September 10, 2001

Volume 79, Number 37
CENEAR 79 37 pp. 42-46
ISSN 0009-2347
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Newly identified taste receptors and the molecules that stimulate them provide entry point for researchers who investigate our least understood sense


Eating--whether a plain hot dog from a sidewalk vendor or an elaborate meal in a five-star restaurant--engages all the senses. Our eyes light up when presented with vivid colors of food and the artful creations of chefs. We inhale the aroma of wine. We hear the crispy crunch of a potato chip. We feel the tingling of soda or the smoothness of cream. We feel both heat and cold with a mouthful of apple pie á la mode. We taste.

CASCADE Binding of chemicals to receptors in taste cells bundled in a taste bud triggers a series of reactions that culminates in signals to a taste center in the brain.
"If you have a receptor and a meaningful readout system, you can go fishing in the universe of organic chemistry and find active molecules everywhere."
The brain synthesizes these different sensory messages, and we feel good. Satisfied diners usually remark that the food tastes good. Sometimes they might say the food looks good or smells good. Rarely would they say that the food sounds or feels good. Invariably, the pleasures of food are linked with taste.

Yet taste is the least understood of the human senses. Unlike vision, audition, or olfaction, taste is an area of neuroscience in which fundamental questions have not yet been fully answered because the biological system is not easy to study, according to Nirupa Chaudhari, an associate professor of physiology and biophysics at the University of Miami School of Medicine. Among such basic questions awaiting answers are how tastes are detected and how the brain knows what the mouth tastes.

ADDING TO THE complexity of this sense is the fact that taste cells are not static. "They are continually being born, turning over, and dying," explains Sue C. Kinnamon, an associate professor of anatomy and neurobiology at Colorado State University. "The nervous system is having to make new connections with the newly born cells and to lose connections with the cells that are dying. And somehow it has to maintain continuity so that sugar will always taste sweet. This constant turnover is fascinating, and we don't understand it yet."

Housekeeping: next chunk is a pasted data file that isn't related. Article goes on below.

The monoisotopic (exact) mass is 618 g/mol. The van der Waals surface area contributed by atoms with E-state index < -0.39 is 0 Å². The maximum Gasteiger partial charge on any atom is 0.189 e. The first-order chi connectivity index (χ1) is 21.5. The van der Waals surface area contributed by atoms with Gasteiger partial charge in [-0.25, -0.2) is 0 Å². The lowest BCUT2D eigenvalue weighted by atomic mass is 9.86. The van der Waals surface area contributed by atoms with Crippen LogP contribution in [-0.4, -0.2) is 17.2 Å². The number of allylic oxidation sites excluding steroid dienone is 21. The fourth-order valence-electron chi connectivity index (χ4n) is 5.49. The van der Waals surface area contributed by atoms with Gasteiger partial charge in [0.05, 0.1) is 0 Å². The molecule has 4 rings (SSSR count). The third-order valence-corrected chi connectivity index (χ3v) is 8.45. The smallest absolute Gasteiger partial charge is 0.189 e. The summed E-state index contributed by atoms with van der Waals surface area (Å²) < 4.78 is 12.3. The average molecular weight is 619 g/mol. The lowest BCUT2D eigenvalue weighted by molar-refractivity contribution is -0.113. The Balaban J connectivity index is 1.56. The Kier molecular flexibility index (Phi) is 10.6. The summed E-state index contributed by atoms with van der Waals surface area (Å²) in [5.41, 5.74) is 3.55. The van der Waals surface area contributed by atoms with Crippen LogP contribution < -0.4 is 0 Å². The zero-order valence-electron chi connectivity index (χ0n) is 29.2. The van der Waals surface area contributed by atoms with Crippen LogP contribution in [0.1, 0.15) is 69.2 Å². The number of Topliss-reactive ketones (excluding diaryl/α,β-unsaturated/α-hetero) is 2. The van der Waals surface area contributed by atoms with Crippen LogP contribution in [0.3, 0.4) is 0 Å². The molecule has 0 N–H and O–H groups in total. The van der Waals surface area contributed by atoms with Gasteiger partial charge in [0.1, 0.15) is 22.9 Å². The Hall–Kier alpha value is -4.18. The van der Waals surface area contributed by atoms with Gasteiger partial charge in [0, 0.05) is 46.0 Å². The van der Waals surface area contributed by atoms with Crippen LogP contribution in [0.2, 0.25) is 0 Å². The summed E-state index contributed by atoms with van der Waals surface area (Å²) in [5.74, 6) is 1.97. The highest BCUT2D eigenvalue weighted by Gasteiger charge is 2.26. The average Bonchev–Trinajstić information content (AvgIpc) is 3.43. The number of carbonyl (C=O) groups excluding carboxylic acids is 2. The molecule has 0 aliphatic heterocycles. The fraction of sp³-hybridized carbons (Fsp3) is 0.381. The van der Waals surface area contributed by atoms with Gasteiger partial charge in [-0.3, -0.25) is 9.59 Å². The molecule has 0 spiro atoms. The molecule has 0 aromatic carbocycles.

Understanding how taste perception works has far-reaching implications. The food and beverage industries are seeking better artificial sweeteners. Pharmaceutical companies need compounds to neutralize the bitter taste of most drugs, whereas beer producers would welcome new bitter compounds. Salt enhancers would benefit people on low-salt diets. Even in agriculture, understanding how insects and other pests are able to taste could lead to management practices based on foul-tasting, rather than toxic, compounds.

Together with the sense of smell, taste also regulates a wide range of behaviors. The two senses "regulate caloric intake for proper diet and nutrition," says Barry J. Davis, director of the Taste & Smell Program at the National Institute on Deafness & Other Communication Disorders (NIDCD), which supports and conducts research on the chemical senses. "They play an important role in the avoidance of foul, odorous, or bitter substances, which can be life threatening."

In humans, taste sensation is launched from taste buds in the mouth. These are onionlike clusters of 30 to 100 taste cells embedded in peglike structures on the tongue, called papillae. At the tip of a taste bud is a pore, formed by the bundling of taste cells. Extending through this pore into the oral cavity are fingerlike protrusions. These are microvilli from individual taste cells, which bear the actual taste receptors.

Researchers generally agree that humans perceive five basic taste qualities: salty, sour, sweet, bitter, and umami. Compounds with sodium and hydrogen ions, respectively, are perceived as salty and sour. Carbohydrates are generally associated with sweetness, although other compounds may elicit the same sweet perception. The alkaloids caffeine and quinine are quintessential bitter compounds, but, likewise, many other compound types taste bitter. Umami is the savory taste frequently associated with protein-rich foods such as meat and cheese. It is exemplified by monosodium glutamate, a flavor enhancer commonly used in Asian cooking and a natural component of many foods humans eat and like.

Taste perception begins when a taste-eliciting molecule, or tastant, interacts with specialized receptors in the membrane of a taste cell. In general, salty and sour tastes are transduced by ion channels; bitter, sweet, and umami, by receptors coupled to internal signaling molecules called G proteins. This interaction triggers a signaling cascade that culminates with signals to the brain through a network of taste nerve fibers. If the brain recognizes the signal as pleasant, the mouth swallows; if unpleasant, the mouth spits.